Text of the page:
“I think auto-enrolment into the workplace pension is quite a difficult one for people who want to get on to the property ladder. I think that will be the first financial aim, and people will thinkpensions is something that can wait until later. Whether it can wait until later is another matter.”

Opting out of the auto-enrolment process would mean missing out on a three per cent annual contribution from the employer, and a one per cent annual contribution from the government.

Witcombe says: “If you do opt-out, you are missing out on free money from your employer. I think you do need to weigh that up. If you can afford to do both, even if it means waiting an extra six months to get on to the property ladder because you’ve been making use of the pension scheme as well, it is going to be in your long term best interest. Employer contributions are not that big, it’s going to give you a very basic pension. Paying in to the pension is not going to stop you getting on the housing ladder. The numbers are not big enough.”

It could be said that many of the young first time buyers who choose to opt-out will simply be doing so due to lack of understanding of how the workplace pension works and what benefits they will receive from it in the future. According to a survey carried out by Friends Life, 90 per cent of the UK population are unaware of how auto-enrolment pension contributions will be invested and 60 per cent do not know what auto-enrolment is.

Chapters Financial managing director Keith Churchouse (pictured) says: “I’ve come across a lot of scepticism from younger age groups about the benefit of pensions and sadly that is an indictment of the generic bad news stories that have come out of the pensions industry over the last 10 to 15 years. I know that workplace pensions and auto-enrolment are designed to rectify that in allowing people to save some money towards retirement. However, we are also aware of the difficulty youngsters are having of creating a suitable deposit to get themselves in to the housing market.”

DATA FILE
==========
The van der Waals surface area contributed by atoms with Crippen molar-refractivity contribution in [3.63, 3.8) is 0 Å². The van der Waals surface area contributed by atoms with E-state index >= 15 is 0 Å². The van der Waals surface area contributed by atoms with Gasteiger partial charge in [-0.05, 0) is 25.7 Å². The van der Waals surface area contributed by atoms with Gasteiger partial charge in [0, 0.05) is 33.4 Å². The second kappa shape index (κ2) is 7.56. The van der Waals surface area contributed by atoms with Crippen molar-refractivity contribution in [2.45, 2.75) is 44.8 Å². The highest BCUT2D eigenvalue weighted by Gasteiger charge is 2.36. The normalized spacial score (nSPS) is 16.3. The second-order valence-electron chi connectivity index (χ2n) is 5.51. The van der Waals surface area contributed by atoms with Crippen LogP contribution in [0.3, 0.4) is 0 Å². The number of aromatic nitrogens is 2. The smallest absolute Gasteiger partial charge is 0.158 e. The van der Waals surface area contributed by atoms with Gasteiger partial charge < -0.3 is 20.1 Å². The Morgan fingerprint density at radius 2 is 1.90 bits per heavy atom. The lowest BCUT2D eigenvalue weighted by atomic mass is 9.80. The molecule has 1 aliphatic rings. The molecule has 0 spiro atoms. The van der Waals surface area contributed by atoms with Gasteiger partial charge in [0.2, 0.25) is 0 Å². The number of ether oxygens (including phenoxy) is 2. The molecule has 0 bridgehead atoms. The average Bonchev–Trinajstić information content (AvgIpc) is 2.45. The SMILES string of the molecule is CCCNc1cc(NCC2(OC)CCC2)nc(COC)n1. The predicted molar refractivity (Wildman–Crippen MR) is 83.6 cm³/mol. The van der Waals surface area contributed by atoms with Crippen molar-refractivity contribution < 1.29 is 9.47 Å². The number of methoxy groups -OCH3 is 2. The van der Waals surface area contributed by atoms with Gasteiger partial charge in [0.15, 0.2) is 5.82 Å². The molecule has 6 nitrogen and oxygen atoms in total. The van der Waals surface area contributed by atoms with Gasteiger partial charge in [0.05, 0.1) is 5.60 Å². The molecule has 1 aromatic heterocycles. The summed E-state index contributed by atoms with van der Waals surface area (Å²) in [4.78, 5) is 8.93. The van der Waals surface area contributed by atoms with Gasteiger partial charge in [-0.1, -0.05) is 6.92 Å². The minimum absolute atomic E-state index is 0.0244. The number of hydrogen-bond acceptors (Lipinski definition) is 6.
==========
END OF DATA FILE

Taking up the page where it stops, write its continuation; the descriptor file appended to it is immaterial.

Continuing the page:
Anyone opting out could be missing out on a not inconsiderable amount of money over the long-term and chosing not to save at an early age makes it harder to catch up as people get older due to the effect of compound investment returns. Employees on a salary of £26,000 could be giving up approximately £6,000 of employer pension contribution over a 10-year period if they decide to opt-out, according to an estimate from Fidelity Worldwide Investment. This is a valuable pot of money that could be used to support essential needs during retirement.

McPhail says: “There will be some who recognise the merit of early funding in terms of retirement provision and recognise the benefit of of employer contribution and run with the pension. But I also think there will be a lot of people in their mid-20s, who have perhaps got student debts, or aspirations to buy a house, or have other spending priorities rather than simply saving for retirement.”